The Great American TV Show

Who in the world can take their eyes off America? The present administration is bent on “deconstructing” government at train wreck velocity. 

While the country goes off the rails, we find ourselves binge watching a show that's lasted an astonishing 240 seasons. But I wonder, will the longest-running democracy be renewed for a 241st? 


Photo by Getty Images

Photo by Getty Images

With a reality star in the oval office the analogy to TV is not trivial. As unscripted as he may act, he’s staying doggedly in character and the national narrative is adhering to small-screen conventions. 

Most stories in literature or movies have a beginning, a middle, and an end. TV is different. True, you can break down individual episodes into three or four acts and the "new TV" shows on cable and streaming services track season-long story arcs, but mostly it’s middle stuff. TV doesn’t really go anywhere. Much like elected officials seeking another term, the ultimate purpose of a show is to be renewed for another season. 

The thing that drives every good show is “the story engine”. Emmy and Golden Globe winning writer-producer, Erik Bork, eloquently explains on his blog, The Flying Wrester: From House to Everybody Loves Raymond, Sex and the City or The Sopranos it’s “the endlessly repeatable story engine—the problematic situation(s) for the main characters that is going to create a new story every week”.  Each episode returns the viewer to the customary locations, where the same characters face habitual challenges. It’s the genius of the writers and actors that keeps the familiar fresh and surprising.

Typically, the heart of the story engine is an irreconcilable conflict—like wanting to be a drug king pin and family man at the same time, à la Breaking Bad; or behaving like perfect citizens and good soviet spies while walking the tightrope of integrity and deceit in The Americans.  Tension that can never be resolved is the fuel that propels narrative. If it is resolved, the series crashes to an end. Which is why the final episodes of TV shows are often so disappointing. Resolution is in an anathema. Their stories are built to cycle in perpetuity.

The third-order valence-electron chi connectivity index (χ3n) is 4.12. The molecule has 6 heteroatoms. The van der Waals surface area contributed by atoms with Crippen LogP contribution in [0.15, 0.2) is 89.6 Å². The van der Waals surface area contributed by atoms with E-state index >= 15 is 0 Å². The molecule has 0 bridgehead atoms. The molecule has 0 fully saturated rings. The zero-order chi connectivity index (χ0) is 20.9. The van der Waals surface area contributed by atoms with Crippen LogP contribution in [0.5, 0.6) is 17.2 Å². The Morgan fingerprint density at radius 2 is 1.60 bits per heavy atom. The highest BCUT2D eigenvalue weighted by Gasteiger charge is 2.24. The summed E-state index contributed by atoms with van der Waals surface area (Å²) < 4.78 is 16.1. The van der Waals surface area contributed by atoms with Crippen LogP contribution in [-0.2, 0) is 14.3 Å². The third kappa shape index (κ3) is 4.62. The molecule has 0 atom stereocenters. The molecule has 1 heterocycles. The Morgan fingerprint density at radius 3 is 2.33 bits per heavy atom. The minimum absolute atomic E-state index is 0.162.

In the current political landscape, resolution as a country seems further away now than ever before. All the irreconcilable conflicts that are built into the foundations of the United States have bubbled up and are rupturing the surface of civility—race, class, federalism vs states rights, nativism vs immigration, rural vs urban cultures and educated elites vs the plain-speaking folk, isolationism vs internationalism to list the most blatant. 

This is nothing new. If you picked up pamphlets and newspapers from various points in the nation’s history, they would be full of the same issues. Blurring your vision between the lines you would picture the timeless American TV show, the cast would have different names—the Know Nothings instead of the Tea Party, Suffragettes replacing Feminists and The Freedmen’s Aid Society for Black Lives Matter—but they’d be driven to act by the compulsions we’re experiencing today.  

While history repeats, there’s also a palpable desire that status quo has to go. If the recent election was about anything it’s that any change is better than no change. And now, for the first time, having rode a wave of discontent, the people in power have an end game in mind, something beyond getting the show renewed. 

As the historian Tobias Stone asks, “Are we on the road to regime change in America”? Ironically, with consummate media professionals in the White House and all eyes focused on them, the real action maybe taking place offscreen. 

But there’s another possible scenario. The shear velocity at which the administration’s story engine is running may just blow the whole thing up.  

Stay tuned. And keep a fire extinguisher handy.